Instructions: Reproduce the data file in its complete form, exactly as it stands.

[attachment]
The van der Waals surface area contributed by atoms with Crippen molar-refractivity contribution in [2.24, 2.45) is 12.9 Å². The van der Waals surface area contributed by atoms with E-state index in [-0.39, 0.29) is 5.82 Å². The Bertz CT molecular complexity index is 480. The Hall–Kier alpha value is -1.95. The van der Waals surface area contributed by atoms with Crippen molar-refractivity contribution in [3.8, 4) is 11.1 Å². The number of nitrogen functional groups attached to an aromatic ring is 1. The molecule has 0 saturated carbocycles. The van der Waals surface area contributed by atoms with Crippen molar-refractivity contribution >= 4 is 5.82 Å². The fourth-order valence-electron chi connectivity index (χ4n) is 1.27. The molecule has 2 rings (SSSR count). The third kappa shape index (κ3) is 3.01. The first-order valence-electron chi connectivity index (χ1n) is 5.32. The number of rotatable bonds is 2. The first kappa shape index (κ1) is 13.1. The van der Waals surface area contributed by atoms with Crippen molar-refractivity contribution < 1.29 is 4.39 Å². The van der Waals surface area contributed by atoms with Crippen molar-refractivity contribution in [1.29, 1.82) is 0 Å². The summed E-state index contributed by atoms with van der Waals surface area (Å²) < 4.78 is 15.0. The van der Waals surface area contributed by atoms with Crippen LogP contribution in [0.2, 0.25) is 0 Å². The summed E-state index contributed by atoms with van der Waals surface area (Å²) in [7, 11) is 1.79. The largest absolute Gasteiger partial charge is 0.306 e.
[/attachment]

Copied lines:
The van der Waals surface area contributed by atoms with Crippen molar-refractivity contribution in [2.24, 2.45) is 12.9 Å². The van der Waals surface area contributed by atoms with E-state index in [-0.39, 0.29) is 5.82 Å². The Bertz CT molecular complexity index is 480. The Hall–Kier alpha value is -1.95. The van der Waals surface area contributed by atoms with Crippen molar-refractivity contribution in [3.8, 4) is 11.1 Å². The number of nitrogen functional groups attached to an aromatic ring is 1. The molecule has 0 saturated carbocycles. The van der Waals surface area contributed by atoms with Crippen molar-refractivity contribution >= 4 is 5.82 Å². The fourth-order valence-electron chi connectivity index (χ4n) is 1.27. The molecule has 2 rings (SSSR count). The third kappa shape index (κ3) is 3.01. The first-order valence-electron chi connectivity index (χ1n) is 5.32. The number of rotatable bonds is 2. The first kappa shape index (κ1) is 13.1. The van der Waals surface area contributed by atoms with Crippen molar-refractivity contribution < 1.29 is 4.39 Å². The van der Waals surface area contributed by atoms with Crippen molar-refractivity contribution in [1.29, 1.82) is 0 Å². The summed E-state index contributed by atoms with van der Waals surface area (Å²) < 4.78 is 15.0. The van der Waals surface area contributed by atoms with Crippen LogP contribution in [0.2, 0.25) is 0 Å². The summed E-state index contributed by atoms with van der Waals surface area (Å²) in [7, 11) is 1.79. The largest absolute Gasteiger partial charge is 0.306 e.